FROM Jean Reith Schroedel
Religion and Warfare: Does God Choose Sides? A Senate committee is conducting a high profile investigation into the Fort Hood shootings, and the Pentagon is investigating the extent of Islamic radicalism in the military. Meantime, others warn about the growing presence of another kind of widespread religious fundamentalism that's not just condoned, but encouraged by some senior officers: evangelical Christians who proselytize soldiers, Marines and sailors--promoting the idea of "holy war." Critics concede that Evangelicals don't advocate killing, but contend that they undermine military morale and send the wrong message in Muslim countries. We talk about the separation of Church and State, freedom of speech and the impact of religious fundamentalism on national security.
Will the march for science politicize objective research? Protesters are gathering all over the country for tomorrow's Earth Day March for Science. Since President Trump has proposed massive cuts in basic scientific research, will the movement be perceived as partisan politics — whether scientists themselves like it or not?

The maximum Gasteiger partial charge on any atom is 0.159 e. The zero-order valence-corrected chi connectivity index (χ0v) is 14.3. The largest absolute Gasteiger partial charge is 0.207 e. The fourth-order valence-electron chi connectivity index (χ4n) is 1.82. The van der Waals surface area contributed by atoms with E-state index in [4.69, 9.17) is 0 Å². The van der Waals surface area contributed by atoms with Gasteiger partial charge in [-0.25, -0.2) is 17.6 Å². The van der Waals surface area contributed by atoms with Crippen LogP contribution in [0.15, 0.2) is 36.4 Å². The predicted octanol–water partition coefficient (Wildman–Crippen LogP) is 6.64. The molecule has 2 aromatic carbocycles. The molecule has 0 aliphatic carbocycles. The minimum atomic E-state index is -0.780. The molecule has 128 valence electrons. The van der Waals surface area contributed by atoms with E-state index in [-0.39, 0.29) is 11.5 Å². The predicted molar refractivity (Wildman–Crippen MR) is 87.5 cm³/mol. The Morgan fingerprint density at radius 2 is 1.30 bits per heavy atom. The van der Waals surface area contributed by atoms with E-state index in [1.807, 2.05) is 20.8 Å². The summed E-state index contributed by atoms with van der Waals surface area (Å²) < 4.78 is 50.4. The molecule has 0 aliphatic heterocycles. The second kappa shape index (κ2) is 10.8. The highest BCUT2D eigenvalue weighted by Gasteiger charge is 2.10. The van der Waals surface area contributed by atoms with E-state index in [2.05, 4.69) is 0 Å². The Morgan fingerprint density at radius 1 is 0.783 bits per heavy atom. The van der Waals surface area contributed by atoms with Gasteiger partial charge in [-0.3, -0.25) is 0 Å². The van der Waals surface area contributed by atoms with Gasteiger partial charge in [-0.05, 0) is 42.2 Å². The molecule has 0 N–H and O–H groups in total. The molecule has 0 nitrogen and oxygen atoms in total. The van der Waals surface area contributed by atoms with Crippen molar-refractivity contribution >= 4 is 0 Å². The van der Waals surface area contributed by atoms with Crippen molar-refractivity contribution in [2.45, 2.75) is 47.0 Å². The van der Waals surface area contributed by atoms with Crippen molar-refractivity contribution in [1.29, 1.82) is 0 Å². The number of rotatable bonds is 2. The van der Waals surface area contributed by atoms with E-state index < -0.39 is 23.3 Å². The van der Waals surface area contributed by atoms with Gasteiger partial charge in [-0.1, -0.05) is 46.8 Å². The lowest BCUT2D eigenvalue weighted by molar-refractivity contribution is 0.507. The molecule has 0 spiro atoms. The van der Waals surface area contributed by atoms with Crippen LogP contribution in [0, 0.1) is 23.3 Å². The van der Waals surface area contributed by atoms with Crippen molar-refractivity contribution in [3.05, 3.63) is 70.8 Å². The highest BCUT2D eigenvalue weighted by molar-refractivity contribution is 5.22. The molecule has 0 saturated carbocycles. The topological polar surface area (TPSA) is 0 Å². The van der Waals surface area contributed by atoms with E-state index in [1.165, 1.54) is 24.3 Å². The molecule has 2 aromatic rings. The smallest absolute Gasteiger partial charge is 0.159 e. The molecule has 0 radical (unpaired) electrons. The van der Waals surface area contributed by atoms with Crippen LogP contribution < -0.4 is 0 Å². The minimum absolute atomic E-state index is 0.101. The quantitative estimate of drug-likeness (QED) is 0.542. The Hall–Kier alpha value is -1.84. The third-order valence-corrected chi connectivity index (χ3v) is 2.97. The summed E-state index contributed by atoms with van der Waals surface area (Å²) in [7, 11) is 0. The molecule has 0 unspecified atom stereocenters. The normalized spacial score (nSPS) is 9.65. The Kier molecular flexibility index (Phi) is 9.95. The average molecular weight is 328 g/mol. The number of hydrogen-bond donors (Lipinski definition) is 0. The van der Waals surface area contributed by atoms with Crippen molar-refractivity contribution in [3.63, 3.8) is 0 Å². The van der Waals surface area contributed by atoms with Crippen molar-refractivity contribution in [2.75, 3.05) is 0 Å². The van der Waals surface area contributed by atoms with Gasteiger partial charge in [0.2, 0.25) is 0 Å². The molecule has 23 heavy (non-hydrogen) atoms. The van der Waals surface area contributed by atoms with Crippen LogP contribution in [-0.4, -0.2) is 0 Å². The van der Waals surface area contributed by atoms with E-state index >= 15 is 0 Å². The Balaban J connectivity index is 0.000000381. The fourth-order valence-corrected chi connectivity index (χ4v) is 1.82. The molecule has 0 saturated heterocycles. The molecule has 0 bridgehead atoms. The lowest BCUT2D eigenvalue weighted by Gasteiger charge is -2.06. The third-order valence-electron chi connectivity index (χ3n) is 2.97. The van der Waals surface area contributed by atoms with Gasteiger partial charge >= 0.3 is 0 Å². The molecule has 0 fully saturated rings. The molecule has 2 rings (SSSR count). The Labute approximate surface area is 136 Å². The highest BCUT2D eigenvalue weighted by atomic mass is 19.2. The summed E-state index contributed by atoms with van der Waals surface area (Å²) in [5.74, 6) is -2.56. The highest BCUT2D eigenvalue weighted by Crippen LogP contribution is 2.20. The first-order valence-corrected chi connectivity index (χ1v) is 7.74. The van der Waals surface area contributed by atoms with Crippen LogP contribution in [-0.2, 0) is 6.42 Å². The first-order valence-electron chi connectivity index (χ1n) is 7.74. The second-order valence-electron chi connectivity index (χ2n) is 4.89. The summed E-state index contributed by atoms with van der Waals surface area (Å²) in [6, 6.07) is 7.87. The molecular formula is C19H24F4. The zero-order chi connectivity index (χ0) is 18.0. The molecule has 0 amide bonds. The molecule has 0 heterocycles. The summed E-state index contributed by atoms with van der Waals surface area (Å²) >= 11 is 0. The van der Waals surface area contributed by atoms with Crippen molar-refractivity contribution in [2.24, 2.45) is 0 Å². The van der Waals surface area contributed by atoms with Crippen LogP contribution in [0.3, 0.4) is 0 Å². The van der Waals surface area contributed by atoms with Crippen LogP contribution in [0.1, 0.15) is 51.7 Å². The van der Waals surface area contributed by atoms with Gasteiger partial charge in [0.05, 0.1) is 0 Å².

Does 'hire American' mean fire a foreigner? US companies are allowed to hire employees from other countries with highly developed skills that can't be found here. President Trump says it's being abused as a way to find cheap foreign labor. We hear about the benefits—and the risks—of changing the H-1B program.
100 days of executive action: Accomplishment or posturing? President Trump's first 100 days have featured a flood of high-profile executive orders. Which ones do what he says they do, and which ones don't? How are Trump voters feeling now?
"Tough on crime" rhetoric sees a revival at Sessions' DOJ The pendulum swings between treatment-focused approaches to drug abuse and tough law enforcement. Now, after years of Obama-era "reforms," President Trump’s Attorney General, Jeff Sessions wants local police freed from federal restrictions to fight another "war on drugs."